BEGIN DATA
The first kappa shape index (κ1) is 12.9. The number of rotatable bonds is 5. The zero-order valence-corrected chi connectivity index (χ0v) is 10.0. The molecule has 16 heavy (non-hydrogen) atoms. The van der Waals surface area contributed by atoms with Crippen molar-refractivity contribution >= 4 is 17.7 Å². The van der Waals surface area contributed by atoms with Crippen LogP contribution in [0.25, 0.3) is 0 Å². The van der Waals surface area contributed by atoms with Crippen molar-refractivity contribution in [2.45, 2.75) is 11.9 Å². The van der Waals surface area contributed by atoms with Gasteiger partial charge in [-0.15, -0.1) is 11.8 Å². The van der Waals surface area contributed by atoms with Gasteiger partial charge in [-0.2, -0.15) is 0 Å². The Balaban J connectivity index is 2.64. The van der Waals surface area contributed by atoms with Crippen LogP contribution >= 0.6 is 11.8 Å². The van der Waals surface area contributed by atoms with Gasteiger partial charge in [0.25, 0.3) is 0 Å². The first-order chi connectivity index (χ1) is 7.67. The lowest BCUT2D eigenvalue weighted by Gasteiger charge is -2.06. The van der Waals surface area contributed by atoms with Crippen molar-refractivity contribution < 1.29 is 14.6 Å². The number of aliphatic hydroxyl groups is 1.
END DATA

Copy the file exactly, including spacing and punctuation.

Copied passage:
The first kappa shape index (κ1) is 12.9. The number of rotatable bonds is 5. The zero-order valence-corrected chi connectivity index (χ0v) is 10.0. The molecule has 16 heavy (non-hydrogen) atoms. The van der Waals surface area contributed by atoms with Crippen molar-refractivity contribution >= 4 is 17.7 Å². The van der Waals surface area contributed by atoms with Crippen LogP contribution in [0.25, 0.3) is 0 Å². The van der Waals surface area contributed by atoms with Crippen molar-refractivity contribution in [2.45, 2.75) is 11.9 Å². The van der Waals surface area contributed by atoms with Gasteiger partial charge in [-0.15, -0.1) is 11.8 Å². The van der Waals surface area contributed by atoms with Gasteiger partial charge in [-0.2, -0.15) is 0 Å². The Balaban J connectivity index is 2.64. The van der Waals surface area contributed by atoms with Crippen LogP contribution >= 0.6 is 11.8 Å². The van der Waals surface area contributed by atoms with Gasteiger partial charge in [0.25, 0.3) is 0 Å². The first-order chi connectivity index (χ1) is 7.67. The lowest BCUT2D eigenvalue weighted by Gasteiger charge is -2.06. The van der Waals surface area contributed by atoms with Crippen molar-refractivity contribution < 1.29 is 14.6 Å². The number of aliphatic hydroxyl groups is 1.